Money Editor for NZ Herald

Tamsyn Parker: Relying on your man for your insurance plan?

Both women and men need to take responsibility for their finances. Photo/ NZPA Ross Setford.
Both women and men need to take responsibility for their finances. Photo/ NZPA Ross Setford.

I'm not the sort to leave organising the insurance up to the hubby no matter how tempting it might be to shove the onerous task onto someone else's plate.

When we reviewed our policies a year ago I sat through the two meetings we had with our financial adviser and felt confident we had it all sorted.

But when it came to getting approval it was my pre-existing conditions that held up the process of switching to a different provider.

It seems those annoying "women-only issues" can get in the way for insurers too.

Diana Clement's piece this week is a great reminder of the challenges we women face when it comes to getting and paying for insurance.

Check it out here.

Some readers have been quick to point out that women generally get cheaper insurance for cars.

As a couple the different charges for men and women probably even out and as individuals I guess men would save money in some areas and women others.

It's all statistically guided so you can't argue a case for sexism.

But the fact remains both women and men need to take responsibility for their finances and unfortunately insurances are part of that.

Another KiwiSaver fear raised its ugly head in Mary Holm's column this week with one reader concerned about their bank being able to tap into their retirement savings to pay off debt.

Savers have flocked to the bank-run KiwiSaver schemes with the ANZ and the ASB the two largest players in the market.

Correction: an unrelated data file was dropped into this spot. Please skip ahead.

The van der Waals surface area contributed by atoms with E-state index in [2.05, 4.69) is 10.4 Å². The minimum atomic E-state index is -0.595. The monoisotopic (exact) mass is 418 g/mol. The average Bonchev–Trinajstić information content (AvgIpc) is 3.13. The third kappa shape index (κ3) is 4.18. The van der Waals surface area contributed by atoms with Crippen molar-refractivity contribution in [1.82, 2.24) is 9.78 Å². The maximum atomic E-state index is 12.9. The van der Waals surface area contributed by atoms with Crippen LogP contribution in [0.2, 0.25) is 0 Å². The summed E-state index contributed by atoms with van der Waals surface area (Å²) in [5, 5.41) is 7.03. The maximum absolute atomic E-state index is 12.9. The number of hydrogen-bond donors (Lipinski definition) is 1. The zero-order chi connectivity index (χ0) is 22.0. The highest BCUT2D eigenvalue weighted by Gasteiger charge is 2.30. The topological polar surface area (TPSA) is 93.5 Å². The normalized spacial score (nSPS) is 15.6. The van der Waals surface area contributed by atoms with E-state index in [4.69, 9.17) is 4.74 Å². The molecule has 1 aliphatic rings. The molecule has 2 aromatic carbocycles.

Many cite the reason for moving as the ease of having all their accounts in one place and the ability to see their KiwiSaver balance online alongside their mortgage and cheque account.

The banks are also very well known brands in New Zealand compared to many of the other KiwiSaver providers.

But what provides a comfort for some also creates concern in others.

Holm also addresses concerns raised by those who are applying for New Zealand Superannuation and need to declare if they have worked overseas and could be eligible for a foreign government pension.

This has the potential to affect many who undertake an OE in their working lives.

If you think the property market is too hot in Auckland and are planning a move to Australia you may be able to use your KiwiSaver cash to purchase your first home across the ditch, according to the answer in this week's KiwiSaver Q&A.

I was surprised to read about this loophole in the law but at least one bank says it has received applications for it to happen.

Unless you are genuinely planning a move to Australia to live I'm not sure there would be much point in using the loophole to buy over there and then selling up to come back home.

Australia has a number of property taxes like capital gains and stamp duty which New Zealand doesn't have which could end up costing more in the long run.

What do you think?

- NZ Herald

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Money Editor for NZ Herald

Tamsyn Parker is the NZ Herald's Money Editor. A business journalist for ten years, she has worked in the UK and NZ for the New Zealand Herald, the National Business Review and a specialist publication on investment products for financial advisors. She is passionate about helping readers learn more about to make their money work for them.

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